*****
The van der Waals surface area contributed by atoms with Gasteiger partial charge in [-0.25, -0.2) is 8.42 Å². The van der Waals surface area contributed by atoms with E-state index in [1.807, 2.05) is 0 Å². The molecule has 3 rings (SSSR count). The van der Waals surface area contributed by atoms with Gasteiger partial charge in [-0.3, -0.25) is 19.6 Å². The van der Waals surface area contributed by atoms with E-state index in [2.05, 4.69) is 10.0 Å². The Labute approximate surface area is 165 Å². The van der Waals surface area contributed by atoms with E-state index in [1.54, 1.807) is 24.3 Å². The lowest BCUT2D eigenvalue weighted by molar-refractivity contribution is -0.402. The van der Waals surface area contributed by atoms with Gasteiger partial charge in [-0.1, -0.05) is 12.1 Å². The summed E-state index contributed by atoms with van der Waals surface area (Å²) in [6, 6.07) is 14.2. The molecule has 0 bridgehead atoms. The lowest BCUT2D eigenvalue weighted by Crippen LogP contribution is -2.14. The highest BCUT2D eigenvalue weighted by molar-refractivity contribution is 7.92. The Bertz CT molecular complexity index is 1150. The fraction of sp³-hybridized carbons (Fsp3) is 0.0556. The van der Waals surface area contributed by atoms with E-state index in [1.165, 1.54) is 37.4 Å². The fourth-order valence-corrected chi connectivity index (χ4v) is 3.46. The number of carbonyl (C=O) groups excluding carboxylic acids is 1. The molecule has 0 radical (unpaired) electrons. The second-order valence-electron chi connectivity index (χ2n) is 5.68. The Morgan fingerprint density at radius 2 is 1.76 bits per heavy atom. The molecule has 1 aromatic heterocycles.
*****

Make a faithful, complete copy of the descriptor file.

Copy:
The van der Waals surface area contributed by atoms with Gasteiger partial charge in [-0.25, -0.2) is 8.42 Å². The van der Waals surface area contributed by atoms with E-state index in [1.807, 2.05) is 0 Å². The molecule has 3 rings (SSSR count). The van der Waals surface area contributed by atoms with Gasteiger partial charge in [-0.3, -0.25) is 19.6 Å². The van der Waals surface area contributed by atoms with E-state index in [2.05, 4.69) is 10.0 Å². The Labute approximate surface area is 165 Å². The van der Waals surface area contributed by atoms with E-state index in [1.54, 1.807) is 24.3 Å². The lowest BCUT2D eigenvalue weighted by molar-refractivity contribution is -0.402. The van der Waals surface area contributed by atoms with Gasteiger partial charge in [-0.1, -0.05) is 12.1 Å². The summed E-state index contributed by atoms with van der Waals surface area (Å²) in [6, 6.07) is 14.2. The molecule has 0 bridgehead atoms. The lowest BCUT2D eigenvalue weighted by Crippen LogP contribution is -2.14. The highest BCUT2D eigenvalue weighted by molar-refractivity contribution is 7.92. The Bertz CT molecular complexity index is 1150. The fraction of sp³-hybridized carbons (Fsp3) is 0.0556. The van der Waals surface area contributed by atoms with E-state index in [1.165, 1.54) is 37.4 Å². The fourth-order valence-corrected chi connectivity index (χ4v) is 3.46. The number of carbonyl (C=O) groups excluding carboxylic acids is 1. The molecule has 0 radical (unpaired) electrons. The second-order valence-electron chi connectivity index (χ2n) is 5.68. The Morgan fingerprint density at radius 2 is 1.76 bits per heavy atom. The molecule has 1 aromatic heterocycles.